Alice Brooks McGuire—known as Sally to her friends and colleagues—built a long career as a determined advocate for school librarianship. From 1945 to 1949, McGuire served as the Director of the Center for Instructional Materials at the University of Chicago and the founding editor of its Service Bulletin. In these positions, she helped to establish the philosophy of book evaluation that would guide the work of what would later be known as the Center for Children’s Books.
After earning an AB degree from Smith College in 1923, McGuire started down the path of librarianship. She pursued professional training at Drexel Institute of Technology (BS in Library Science, 1926) and Columbia University (MS in Library Science, 1932). McGuire then worked at Drexel as an instructor in library youth services until 1944, when she moved to the University of Chicago to begin her doctoral training (PhD, 1958). A year after her arrival in Illinois, University of Chicago faculty member Frances Henne recruited McGuire to direct the Center for Instructional Materials.1
At the Center for Instructional Materials, which the University of Chicago established in 1945, McGuire oversaw the Center’s collection development and research services for parents, teachers, school librarians, and students using three collections: curriculum-related materials, reading materials, and audio-visual media.2 McGuire worked with Mary K. Eakin, the Junior Reference Librarian at the Reading Center, Frances Henne, a professor and interim dean at the University of Chicago’s Graduate Library School, and other specialists to develop the mission of the new Center for Instructional Materials.3
In 1945, McGuire started to develop a resource that would later become the nationally-recognized Bulletin of the Center for Children’s Books. She and Eakin assembled a list of children’s books for classroom use as a resource for the University of Chicago’s Education Department. This 2-3 page memorandum paid specific attention to matching texts to child development. The 1947 version of the memo, by then called the Service Bulletin, reached an audience beyond the university.4 In 1950, McGuire began considering the possibility of an expanded Service Bulletin, “It is an exciting idea and not impossible, but to date we have only achieved a monthly service bulletin that reaches, however, more and more school systems and libraries each month. Our dream is still in the future.”5 Her successors would take up this work.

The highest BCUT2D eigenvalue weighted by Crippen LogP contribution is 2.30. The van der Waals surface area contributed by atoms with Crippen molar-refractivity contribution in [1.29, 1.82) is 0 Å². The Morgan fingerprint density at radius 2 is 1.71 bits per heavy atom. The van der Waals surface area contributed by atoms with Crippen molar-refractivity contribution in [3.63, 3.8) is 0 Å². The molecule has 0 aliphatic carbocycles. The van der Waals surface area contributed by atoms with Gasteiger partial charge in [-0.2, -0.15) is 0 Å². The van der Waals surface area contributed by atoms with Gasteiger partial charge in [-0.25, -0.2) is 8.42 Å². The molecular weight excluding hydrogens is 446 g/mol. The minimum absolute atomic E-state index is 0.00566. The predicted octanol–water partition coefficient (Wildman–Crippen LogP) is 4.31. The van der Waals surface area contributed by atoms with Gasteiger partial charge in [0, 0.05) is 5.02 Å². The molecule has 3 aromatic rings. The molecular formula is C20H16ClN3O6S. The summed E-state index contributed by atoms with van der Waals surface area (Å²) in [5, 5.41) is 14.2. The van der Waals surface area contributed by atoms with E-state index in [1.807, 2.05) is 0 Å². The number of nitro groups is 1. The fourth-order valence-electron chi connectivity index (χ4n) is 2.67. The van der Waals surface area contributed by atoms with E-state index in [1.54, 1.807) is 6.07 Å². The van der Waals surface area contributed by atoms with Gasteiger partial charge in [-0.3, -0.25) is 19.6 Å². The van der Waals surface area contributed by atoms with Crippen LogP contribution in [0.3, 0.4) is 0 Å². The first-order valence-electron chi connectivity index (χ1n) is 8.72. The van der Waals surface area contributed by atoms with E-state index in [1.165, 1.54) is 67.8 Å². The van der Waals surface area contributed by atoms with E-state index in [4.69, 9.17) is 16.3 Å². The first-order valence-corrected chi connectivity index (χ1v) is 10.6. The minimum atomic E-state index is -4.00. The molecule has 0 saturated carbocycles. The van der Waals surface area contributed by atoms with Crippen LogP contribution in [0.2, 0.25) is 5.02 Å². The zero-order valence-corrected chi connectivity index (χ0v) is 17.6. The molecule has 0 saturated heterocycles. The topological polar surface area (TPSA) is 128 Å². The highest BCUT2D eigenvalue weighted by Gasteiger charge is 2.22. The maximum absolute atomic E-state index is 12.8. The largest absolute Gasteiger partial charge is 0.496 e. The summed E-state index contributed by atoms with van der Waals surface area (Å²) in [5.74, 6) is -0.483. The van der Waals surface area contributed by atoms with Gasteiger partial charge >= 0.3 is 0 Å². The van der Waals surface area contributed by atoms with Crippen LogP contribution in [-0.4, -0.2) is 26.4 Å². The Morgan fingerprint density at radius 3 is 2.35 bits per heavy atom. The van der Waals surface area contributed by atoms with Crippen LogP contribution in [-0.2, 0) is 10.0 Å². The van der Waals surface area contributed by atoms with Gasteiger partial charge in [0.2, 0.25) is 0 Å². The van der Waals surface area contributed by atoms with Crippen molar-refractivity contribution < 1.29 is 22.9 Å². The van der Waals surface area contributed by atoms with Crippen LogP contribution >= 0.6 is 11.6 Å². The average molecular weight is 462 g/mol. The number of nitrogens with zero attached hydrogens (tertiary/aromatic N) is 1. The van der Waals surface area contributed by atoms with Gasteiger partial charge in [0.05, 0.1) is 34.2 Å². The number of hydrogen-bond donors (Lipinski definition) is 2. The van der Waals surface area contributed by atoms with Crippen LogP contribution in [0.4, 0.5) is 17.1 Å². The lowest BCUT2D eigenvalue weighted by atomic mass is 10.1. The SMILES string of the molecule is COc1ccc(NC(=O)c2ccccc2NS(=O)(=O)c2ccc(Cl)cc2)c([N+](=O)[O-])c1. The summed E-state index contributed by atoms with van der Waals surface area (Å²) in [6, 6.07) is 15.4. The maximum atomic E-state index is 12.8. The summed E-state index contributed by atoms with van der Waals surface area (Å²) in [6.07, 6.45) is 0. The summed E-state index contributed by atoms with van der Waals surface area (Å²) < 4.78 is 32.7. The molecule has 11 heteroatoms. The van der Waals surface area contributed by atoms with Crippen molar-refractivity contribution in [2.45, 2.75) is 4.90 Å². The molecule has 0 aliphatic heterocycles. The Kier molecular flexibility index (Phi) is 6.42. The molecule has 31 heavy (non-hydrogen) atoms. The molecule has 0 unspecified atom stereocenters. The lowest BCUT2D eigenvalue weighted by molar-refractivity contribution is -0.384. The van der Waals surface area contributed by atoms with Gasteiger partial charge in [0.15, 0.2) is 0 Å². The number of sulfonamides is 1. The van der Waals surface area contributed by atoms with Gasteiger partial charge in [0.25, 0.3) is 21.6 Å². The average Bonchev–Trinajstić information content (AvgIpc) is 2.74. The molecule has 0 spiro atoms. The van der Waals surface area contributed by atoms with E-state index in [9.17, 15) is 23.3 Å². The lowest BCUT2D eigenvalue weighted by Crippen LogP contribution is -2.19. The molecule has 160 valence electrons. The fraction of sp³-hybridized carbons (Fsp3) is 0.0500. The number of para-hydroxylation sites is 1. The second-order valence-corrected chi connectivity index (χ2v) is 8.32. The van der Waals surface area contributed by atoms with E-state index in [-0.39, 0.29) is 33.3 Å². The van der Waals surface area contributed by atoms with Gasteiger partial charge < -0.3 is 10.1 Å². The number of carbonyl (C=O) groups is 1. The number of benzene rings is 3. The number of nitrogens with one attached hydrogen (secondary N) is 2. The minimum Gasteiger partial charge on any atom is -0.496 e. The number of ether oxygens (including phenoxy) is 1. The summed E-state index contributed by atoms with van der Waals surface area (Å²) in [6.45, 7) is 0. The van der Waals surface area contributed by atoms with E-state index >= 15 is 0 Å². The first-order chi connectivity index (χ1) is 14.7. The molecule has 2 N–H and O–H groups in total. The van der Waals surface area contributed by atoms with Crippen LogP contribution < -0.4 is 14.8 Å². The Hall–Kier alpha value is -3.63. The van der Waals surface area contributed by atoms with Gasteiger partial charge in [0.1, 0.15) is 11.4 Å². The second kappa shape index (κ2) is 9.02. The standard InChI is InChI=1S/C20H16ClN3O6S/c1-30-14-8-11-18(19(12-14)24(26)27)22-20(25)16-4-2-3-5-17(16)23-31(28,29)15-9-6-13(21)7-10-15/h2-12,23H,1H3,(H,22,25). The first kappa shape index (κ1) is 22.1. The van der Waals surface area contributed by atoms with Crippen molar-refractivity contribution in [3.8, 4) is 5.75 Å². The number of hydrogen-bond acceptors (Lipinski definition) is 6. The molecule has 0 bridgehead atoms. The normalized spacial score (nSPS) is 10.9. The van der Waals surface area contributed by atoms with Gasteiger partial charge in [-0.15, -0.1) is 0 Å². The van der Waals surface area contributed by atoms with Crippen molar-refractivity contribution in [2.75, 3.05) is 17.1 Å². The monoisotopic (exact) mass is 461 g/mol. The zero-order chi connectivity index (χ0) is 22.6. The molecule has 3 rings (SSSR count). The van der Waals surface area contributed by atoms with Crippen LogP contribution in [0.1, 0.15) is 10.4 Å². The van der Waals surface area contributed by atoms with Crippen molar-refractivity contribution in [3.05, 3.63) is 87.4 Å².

McGuire left the University of Chicago in 1949, when she accepted a position as librarian at the University of Texas’s new laboratory elementary school; she later became a faculty member of the University of Texas Graduate School of Library Science (from which she retired in 1972).6 From 1953-54, she served as president of the American Association of School Librarians (AASL), and she remained an influential board member of AASL throughout her career.
1 Claud Glenn Sparks and Mattie Ruth Moore, “Alice Brooks McGuire,” in Pioneers and Leaders in Library Services to Youth a Biographical Dictionary, ed. Marilyn L. Miller (Westport, Conn: Libraries Unlimited, 2003), 151-52.
2 “The Center for Instructional Materials,” University of Chicago, Betsy Hearne Papers, 1941-2017, Record Series 18/1/38, Box 9, University of Illinois at Urbana-Champaign Archives.
3 Peggy Sullivan, “Frances Henne,” Pioneers and Leaders in Library Services to Youth a Biographical Dictionary, ed. Marilyn L. Miller (Westport, Conn: Libraries Unlimited, 2003), 99.
4 Hilmar Sieving, “The Centre for Children’s Books at the University of Chicago,” Unesco Ed Abstracts 12, no. 9, (November 1960): 5-6.
6 Sparks and Moore, 151.